An Ethical Look at Medicine
Author Interview with Fr. Richard Devine, C.M.,
Good Care, Painful Choices: Medical Ethics for Ordinary People, Third Edition
by Lisa M. Hendey
I recently conducted a
Google search for the term “medical ethics” and garnered over 15 million
hits. In today’s world, complex beginning and end of life issues,
advances in medical technology, and heightened media coverage abound. It
may be difficult to know where to turn to determine the Church’s teachings
on medical ethics issues. Along with reading Papal Encyclicals and
staying abreast of statements by our Bishops and the Vatican, another
helpful resource for Catholics is
Good Care, Painful Choices: Medical Ethics for Ordinary People, Third Edition by Richard J. Devine, CM
(Paulist Press, September 2004, paperback, 272 pages.)
Written in non-technical wording,
Good Care, Painful Choices provides an accessible overview of many of the
most common issues facing us today. Father Devine, who recently
celebrated the 50th anniversary of his ordination, has spent
the bulk of his career in higher education and currently teaches Medical
Ethics full time at St. John’s University.
Fr. Devine shared the following comments on this
newly published third edition of
Good Care, Painful Choices:
Q: Fr. Devine, I
greatly enjoyed the clear, comprehensive and not overly technical
presentation of the medical ethics topics presented in this book. Who is
your intended audience for
Good Care, Painful Choices?
A: When I began teaching medical ethics, I searched
in vain for a good textbook (to my way of thinking) but was never
satisfied. I then began developing class notes and distributing them to
the students (and overspending the dept. budget). Someone suggested I try
to get these notes published – they were book-size by now. I chuckled but
sent them off to Paulist Press and the rest is history. Even though the
book is intended primarily as a textbook at the University level, it could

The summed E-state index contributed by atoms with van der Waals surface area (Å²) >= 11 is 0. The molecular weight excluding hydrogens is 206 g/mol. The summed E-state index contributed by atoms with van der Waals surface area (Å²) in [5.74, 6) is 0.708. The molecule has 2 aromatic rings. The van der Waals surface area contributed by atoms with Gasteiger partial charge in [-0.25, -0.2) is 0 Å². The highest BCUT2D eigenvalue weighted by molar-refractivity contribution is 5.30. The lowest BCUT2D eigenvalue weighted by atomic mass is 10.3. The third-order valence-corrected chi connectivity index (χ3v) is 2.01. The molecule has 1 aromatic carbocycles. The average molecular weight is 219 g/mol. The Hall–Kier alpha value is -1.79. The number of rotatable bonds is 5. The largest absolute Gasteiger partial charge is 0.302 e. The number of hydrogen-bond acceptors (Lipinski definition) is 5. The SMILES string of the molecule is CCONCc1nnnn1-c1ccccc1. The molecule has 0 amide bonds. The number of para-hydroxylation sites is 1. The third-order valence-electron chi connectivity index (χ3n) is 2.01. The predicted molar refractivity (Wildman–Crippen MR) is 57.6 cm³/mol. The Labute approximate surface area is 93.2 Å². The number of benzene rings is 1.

also serve well for discussion groups or even individuals who are
interested in the subject.
Q: Medical technology advances at an incredibly quick pace, and as such,
medical ethics issues grow ever more complex. How does this third edition
of your book differ from the previous editions?
A: Well, it’s thicker! There are additions in almost
every chapter (except the first 3) – partial birth abortion in that
chapter, court decisions in connection with handicapped newborns, the
advances in genetics and stem cell technology are a few examples. Then
statistics from 1995 were no longer very relevant and so everything had to
Q: As the title conveys, your book offers up each
topic considered from five varying (and sometimes conflicting)
perspectives. How do you counsel Catholics who feel conflicted when faced
with issues which are legally acceptable and generally accepted by our
society's norms, but are contrary to Church teaching?
A: Only about 1/3 of my students are Roman
Catholics. The rest are Muslim, Hindu, Jewish, Christian, Orthodox,
non-believers. I present the moral values involved in each issue (along
with the Church’s teaching) and challenge them to come up with a better
answer. Obviously, not all agree with me – not even the Catholics – but at
least they have to think about the issues. They understand that legality
and social acceptance do not make something morally correct.
Q: The discussion questions which follow each
chapter of the book provide a wonderful opportunity to consolidate and
digest the information provided on each of the topics. What is the
benefit of taking the time to discuss or contemplate these questions? Do
you find a great variance in the response of students vs. "maturing"
adults with greater longevity and life experience?
A: I don’t have many “maturing adults” in my
classes. The ones I do have, in many cases have experienced the issues
personally, while my college-age students have not. Death, for example.
The questions at the end of each chapter are meant to indicate the
critical issues in the chapter.
Q: If an individual has a family member who is a
practicing Catholic and that family member has chosen to disregard the
Church's teaching with respect to a particular medical decision, how
should that individual respond while attempting to remain supportive?
A: People come first. If the individual is acting in
good faith, always support the person while being free to disagree with
his decision. Caring and compassion are always more powerful than
accusation and guilt.
For more information on
Good Care, Painful Choices
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